The last meal my father ate was bánh bèo. They are a specialty of Huế, in central Vietnam, where he was born and lived until he was sixteen. It’s a small, steamed rice pancake, topped with chopped shrimp, scallions, fried shallots, and served in tiny little round dishes.
It’s served with a sweetened garlic fish sauce. It is one of the specialties of Huế, the ancient royal capital of Vietnam. My cousin brought it to him in the hospital, the week before his decline began.
Vietnam is not the country of my birth. The country in which I was born is no longer extant. The Republic of Vietnam was extinguished on April 30, 1975 when a NVA tank barreled through the main gate of the Presidential Palace.
In 1987, Mr. Nguyen, a Vietnamese immigrant who taught at my high school, told me about how he was on the deck of a boat filled with escaping South Vietnamese. The captain received word that he was to take down the flag of their country: yellow with three red horizontal stripes. As the standard was taken down, the captain told the refugees: “The Republic of Vietnam is gone.”
People began to cry. A young woman on deck jumped into the Pacific and drowned, an act of suicidal solidarity with a dead country. An anguished, ridiculous loss of life as patently fucked up as the geopolitical dick swinging that had led to that moment.
My mother upon being told this story, pragmatic: “But why? She’d gotten that far, she could have had a new start, a life!”
But she didn’t have what my mother has always had in fierce abundance: hope.
Vietnam has never been a country I’ve ever wanted to visit. It was dead to me. That simple.
My dad died on a Thursday night. He had been wavering between worlds for several days, sleeping; anticipating his departure, we had been camped out at the hospice. But I knew he was going to die that night because my sister called me and said, “We’re going to go eat [with our cousins] tonight. Do you want to go?”
“No,” I said, my throat tightening. And unsaid: Dad’s going to die tonight because we’re no longer holding vigil. We are doing what he expects us to do: we’re all moving on with the daily rhythm of life.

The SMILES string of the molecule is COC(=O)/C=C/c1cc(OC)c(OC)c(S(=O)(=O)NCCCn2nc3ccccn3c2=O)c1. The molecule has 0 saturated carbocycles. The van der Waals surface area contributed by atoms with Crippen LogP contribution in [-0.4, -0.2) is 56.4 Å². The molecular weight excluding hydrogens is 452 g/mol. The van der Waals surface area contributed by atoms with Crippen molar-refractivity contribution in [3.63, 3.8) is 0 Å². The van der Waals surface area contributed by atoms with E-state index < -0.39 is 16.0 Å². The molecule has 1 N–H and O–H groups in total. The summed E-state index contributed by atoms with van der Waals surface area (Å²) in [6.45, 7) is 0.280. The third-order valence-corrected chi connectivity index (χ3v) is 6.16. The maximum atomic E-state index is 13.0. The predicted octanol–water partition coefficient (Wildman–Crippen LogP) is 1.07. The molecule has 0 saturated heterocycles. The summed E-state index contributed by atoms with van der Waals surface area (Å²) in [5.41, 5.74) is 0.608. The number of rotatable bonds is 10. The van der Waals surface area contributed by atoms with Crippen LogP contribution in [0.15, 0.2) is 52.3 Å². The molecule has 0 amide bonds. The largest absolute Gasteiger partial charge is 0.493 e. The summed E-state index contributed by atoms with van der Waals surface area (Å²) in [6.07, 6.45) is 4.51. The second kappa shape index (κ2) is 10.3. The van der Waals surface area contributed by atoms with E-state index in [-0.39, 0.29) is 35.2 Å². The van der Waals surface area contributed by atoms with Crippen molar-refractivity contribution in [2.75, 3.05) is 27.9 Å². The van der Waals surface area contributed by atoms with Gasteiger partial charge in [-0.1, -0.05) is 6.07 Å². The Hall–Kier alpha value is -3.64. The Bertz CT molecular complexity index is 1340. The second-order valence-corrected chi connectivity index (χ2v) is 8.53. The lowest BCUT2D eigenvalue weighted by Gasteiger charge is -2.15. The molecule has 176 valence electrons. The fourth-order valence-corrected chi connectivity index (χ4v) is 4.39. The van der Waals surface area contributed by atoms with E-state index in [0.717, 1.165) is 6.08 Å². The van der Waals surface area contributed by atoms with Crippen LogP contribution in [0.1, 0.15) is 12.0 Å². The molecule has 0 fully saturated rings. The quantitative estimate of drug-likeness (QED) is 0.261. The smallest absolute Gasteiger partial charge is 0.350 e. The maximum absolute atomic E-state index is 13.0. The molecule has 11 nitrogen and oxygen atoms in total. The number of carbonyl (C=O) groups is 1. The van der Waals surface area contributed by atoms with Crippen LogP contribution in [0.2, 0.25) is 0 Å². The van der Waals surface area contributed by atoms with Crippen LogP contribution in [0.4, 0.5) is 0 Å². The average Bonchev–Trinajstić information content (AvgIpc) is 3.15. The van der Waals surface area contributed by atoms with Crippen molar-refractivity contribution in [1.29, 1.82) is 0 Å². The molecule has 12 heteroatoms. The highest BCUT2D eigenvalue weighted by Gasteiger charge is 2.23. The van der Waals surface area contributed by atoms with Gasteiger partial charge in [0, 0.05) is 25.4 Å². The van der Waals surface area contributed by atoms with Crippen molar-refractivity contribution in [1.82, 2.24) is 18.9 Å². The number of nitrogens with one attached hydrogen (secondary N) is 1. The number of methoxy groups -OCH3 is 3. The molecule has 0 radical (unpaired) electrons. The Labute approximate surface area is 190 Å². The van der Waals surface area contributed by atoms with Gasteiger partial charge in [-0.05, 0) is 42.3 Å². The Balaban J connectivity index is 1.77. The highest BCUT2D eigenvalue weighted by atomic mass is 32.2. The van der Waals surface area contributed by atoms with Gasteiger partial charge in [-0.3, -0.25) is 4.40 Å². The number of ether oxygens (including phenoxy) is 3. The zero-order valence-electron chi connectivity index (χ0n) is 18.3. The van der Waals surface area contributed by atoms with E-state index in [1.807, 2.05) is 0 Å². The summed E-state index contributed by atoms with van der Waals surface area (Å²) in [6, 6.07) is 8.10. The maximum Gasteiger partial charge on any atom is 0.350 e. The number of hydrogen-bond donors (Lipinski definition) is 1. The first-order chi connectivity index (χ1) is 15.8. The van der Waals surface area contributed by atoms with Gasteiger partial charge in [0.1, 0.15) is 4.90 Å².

So my siblings left that evening to go have dinner. My mother, three uncles, two aunts were in my father’s room when I pushed my son’s stroller around the hospice ward in an effort to lull him to sleep. When I made a pass past the common area, I saw my mother and relatives having a coffee.
“Who’s with Dad?” I asked.
“The staff are changing his sheets,” my aunt said.
Now. I knew. Now.
I sprinted back to his room with Ethan. The staff were just finishing. As they left the room, I considered my sleeping father. I went to him and leaned down.
“Okay Dad,” I whispered. “If you need to go, it’s okay. There’s nothing left for you to do here. We’re all going to be fine.”
At that moment, he turned, the first conscious gesture in almost two and a half days. He eyelids fluttered, and he opened his eyes.
I ran to get my mother. “Mom,” I said. “Dad’s eyes are open.”
She followed immediately. When we returned, he stared at her, and I pulled Ethan up on my hip so my dad could see his grandson and namesake.
“He’s leaving us,” said Mom.
I called the relatives back to the room, I called my sister on her phone and told the siblings to come back because Dad was departing.
My dad’s eyes were a dark gray, rather than the typical black or light brown of those of Asian descent.
“Dad, if you could go back to Vietnam, where would you go?”
“I want to go to the mountains in Huế and visit my mom.”
He was born on August 27, 1932. His mother died on September 9, 1933. It took them seventy-seven years to be reunited; seventy-nine if you count subsequent years before my mother was able to spread his ashes over his mother’s grave.
My sister once said that going to Huế was like meeting another part of herself, the part that was all Dad; and how much she liked it.
It’s fitting that it was her (and her husband’s joint) “birthday party” in Vietnam that led to our family being reunited in this earth that is our homeland in spirit if not in letter.
When I fly into Vietnam, into the same airport from which I fled with my mother and siblings thirty-eight and a half years ago, it is not an emotional moment. It’s excitement rather than contemplation that fills me. My cousin Wendy told me to surrender to the moment. I have heeded her advice.
I've decided to allow myself the joy of experiencing Vietnam as a tourist and not an ex-pat. That will have to come later.
The first thing I ask to eat: bánh bèo.